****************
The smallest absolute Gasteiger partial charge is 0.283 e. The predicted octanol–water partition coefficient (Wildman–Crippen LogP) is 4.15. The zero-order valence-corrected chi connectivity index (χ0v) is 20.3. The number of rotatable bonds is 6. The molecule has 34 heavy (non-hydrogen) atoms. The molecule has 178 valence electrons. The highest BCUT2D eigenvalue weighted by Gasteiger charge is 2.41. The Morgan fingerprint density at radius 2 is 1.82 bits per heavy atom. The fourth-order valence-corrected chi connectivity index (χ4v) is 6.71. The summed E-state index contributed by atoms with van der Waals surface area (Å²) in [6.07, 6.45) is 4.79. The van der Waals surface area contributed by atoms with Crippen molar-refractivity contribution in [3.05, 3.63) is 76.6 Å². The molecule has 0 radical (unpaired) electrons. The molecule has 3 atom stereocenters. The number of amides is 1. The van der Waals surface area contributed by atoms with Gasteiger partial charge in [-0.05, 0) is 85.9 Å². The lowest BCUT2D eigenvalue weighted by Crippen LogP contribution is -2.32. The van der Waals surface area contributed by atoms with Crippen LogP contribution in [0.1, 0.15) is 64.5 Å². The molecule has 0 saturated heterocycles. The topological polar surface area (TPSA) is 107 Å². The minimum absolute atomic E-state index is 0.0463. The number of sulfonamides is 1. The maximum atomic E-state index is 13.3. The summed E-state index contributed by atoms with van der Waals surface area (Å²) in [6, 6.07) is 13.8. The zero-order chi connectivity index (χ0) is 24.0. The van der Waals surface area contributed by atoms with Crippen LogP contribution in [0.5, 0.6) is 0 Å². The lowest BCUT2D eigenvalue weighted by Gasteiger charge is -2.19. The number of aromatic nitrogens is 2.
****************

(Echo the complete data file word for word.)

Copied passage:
The smallest absolute Gasteiger partial charge is 0.283 e. The predicted octanol–water partition coefficient (Wildman–Crippen LogP) is 4.15. The zero-order valence-corrected chi connectivity index (χ0v) is 20.3. The number of rotatable bonds is 6. The molecule has 34 heavy (non-hydrogen) atoms. The molecule has 178 valence electrons. The highest BCUT2D eigenvalue weighted by Gasteiger charge is 2.41. The Morgan fingerprint density at radius 2 is 1.82 bits per heavy atom. The fourth-order valence-corrected chi connectivity index (χ4v) is 6.71. The summed E-state index contributed by atoms with van der Waals surface area (Å²) in [6.07, 6.45) is 4.79. The van der Waals surface area contributed by atoms with Crippen molar-refractivity contribution in [3.05, 3.63) is 76.6 Å². The molecule has 0 radical (unpaired) electrons. The molecule has 3 atom stereocenters. The number of amides is 1. The van der Waals surface area contributed by atoms with Gasteiger partial charge in [-0.05, 0) is 85.9 Å². The lowest BCUT2D eigenvalue weighted by Crippen LogP contribution is -2.32. The van der Waals surface area contributed by atoms with Crippen LogP contribution in [0.1, 0.15) is 64.5 Å². The molecule has 0 saturated heterocycles. The topological polar surface area (TPSA) is 107 Å². The minimum absolute atomic E-state index is 0.0463. The number of sulfonamides is 1. The maximum atomic E-state index is 13.3. The summed E-state index contributed by atoms with van der Waals surface area (Å²) in [6, 6.07) is 13.8. The zero-order chi connectivity index (χ0) is 24.0. The van der Waals surface area contributed by atoms with Crippen LogP contribution in [0.5, 0.6) is 0 Å². The lowest BCUT2D eigenvalue weighted by Gasteiger charge is -2.19. The number of aromatic nitrogens is 2.